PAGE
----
And what a story they had to tell! The two Aussie kids (Jessie and Sam) had dutch parents (Micheal and Ciska) and were riding on tandam bicycles from LA to Chile! They had been on the road for 10 months and had backpacked Asia prior to this trip. The other kids were American, Daryl and Davey, with parents John and Nancy. They were riding from Alaska to Argentina!!!!!!!! They had been on the road for 18 months!! The kids showed a level of maturity beyond their years, knowledgable about the world and had traveled far more than us. It was great to chat to both of the families who were friendly and a wealth of information. You can check out their blogs of insanity at: http://www.crazyguyonabike.com/doc/4438
After chilling with the crazy bike families IT WAS TIME TO HIT THE WATER for our first swim in who knows how long!
We hired some snorkling gear and hit the reef. A short walk away from our accom was a spectacular reef which had a mass of exquisite coral and fish. The coral reef continued for about 100m out from the shore before a steep coral wall dropped off into the abyss.
Early the next day we hired a kayak and snorkling gear and made our way from Oyster Bed Lagoon on the south shore through a 3km long esturary canal to the north side of the island, Rocky Harbour. The canal was narrow in the middle with the mangroves creating a tunnel. With paddles touching the sides Steve thinks its a good idea to stand on the kayak like a paddle board. He fell in the drink in no time, smacking Jess on the shoulder with his paddle on the way down! The canal widened when we reached Rocky Harbour at the other side. We explored the white sand beaches by foot where we bumped into a local from the iguana research station who was catching pregnant iguanas for their hatching program. After he dissapeared into the bush, there was no one else in sight.....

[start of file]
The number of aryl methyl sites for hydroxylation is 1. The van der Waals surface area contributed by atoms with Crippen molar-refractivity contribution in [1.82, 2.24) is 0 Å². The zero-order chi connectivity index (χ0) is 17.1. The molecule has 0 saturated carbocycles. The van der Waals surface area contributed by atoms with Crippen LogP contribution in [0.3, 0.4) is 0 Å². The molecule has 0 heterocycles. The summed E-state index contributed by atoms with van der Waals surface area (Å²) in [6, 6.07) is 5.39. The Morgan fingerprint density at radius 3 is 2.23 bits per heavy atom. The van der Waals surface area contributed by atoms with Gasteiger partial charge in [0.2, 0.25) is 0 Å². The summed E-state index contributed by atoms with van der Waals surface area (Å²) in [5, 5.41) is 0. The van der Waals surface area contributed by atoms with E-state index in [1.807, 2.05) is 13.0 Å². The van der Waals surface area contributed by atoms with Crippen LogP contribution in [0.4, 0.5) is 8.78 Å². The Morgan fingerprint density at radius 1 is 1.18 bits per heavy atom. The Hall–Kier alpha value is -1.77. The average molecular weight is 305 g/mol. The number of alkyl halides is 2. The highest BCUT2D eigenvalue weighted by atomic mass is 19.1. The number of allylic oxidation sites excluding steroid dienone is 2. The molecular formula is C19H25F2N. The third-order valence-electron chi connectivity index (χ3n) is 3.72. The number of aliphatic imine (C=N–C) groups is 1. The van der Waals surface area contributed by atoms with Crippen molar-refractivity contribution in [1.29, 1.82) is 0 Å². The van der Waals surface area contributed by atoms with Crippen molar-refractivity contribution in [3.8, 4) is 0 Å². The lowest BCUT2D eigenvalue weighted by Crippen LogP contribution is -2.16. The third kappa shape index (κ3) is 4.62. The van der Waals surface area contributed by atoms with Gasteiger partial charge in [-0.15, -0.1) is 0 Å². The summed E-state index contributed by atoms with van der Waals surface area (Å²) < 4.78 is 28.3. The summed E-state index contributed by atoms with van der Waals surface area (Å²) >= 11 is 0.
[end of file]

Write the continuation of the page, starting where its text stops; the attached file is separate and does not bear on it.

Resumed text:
After a bite to eat the bay provided some more great snorkling. The coral was nicer on the southern side but the northern still had alot of beauty....
Back through the canal to the southern side we hand in the kayak but keep the snorkling gear and hit the reef again!
The town of Ultila is a sleepy caribbean villiage which has a tourism industry geared up for fishing, diving (apparentely some of the best diving in the world and the cheapest place to get certified), and killer whale spotting. There are an array of cute little shops and cafes and some killer cinnamin scrolls on offer.
Although you could loose yourself here our Caribbean island fix was complete after 3 days and we ferry it back to the mainland and attempt to split from Honuras to El Salvador in a day. Need waves. We timed the Bus from La Cieba to San Pedro Sula straight up and were hopefull of a connecting bus to San Salvador. Dreams shattered as we are informaed that only 1 bus leaves daily at 7.00am despite the Lonely Planet saying there is one at 1.00pm. PS - lonley planet provide great guide books, BUT, from our experience they are about 80% correct and out date much quicker than they are up dated....We have to spend the night in San Pedro Sula (which is a lil seedy). DAMIT, chomping at the bit Steve is unhappy as he knows there is a swell in El Salvador and we look like missing the first day of it now...
In San Pedro Sula we find oursleves staying in the lovely Hostel Tamerindo, on a nicer part in the outskirts of town, housed in an old mansion and run by a central american pop star! We enjoy our stay, make the most of the kitchen and TV room facilities, share stories with other travellers and make for the bus early the next day... El Salvador here we come!!!!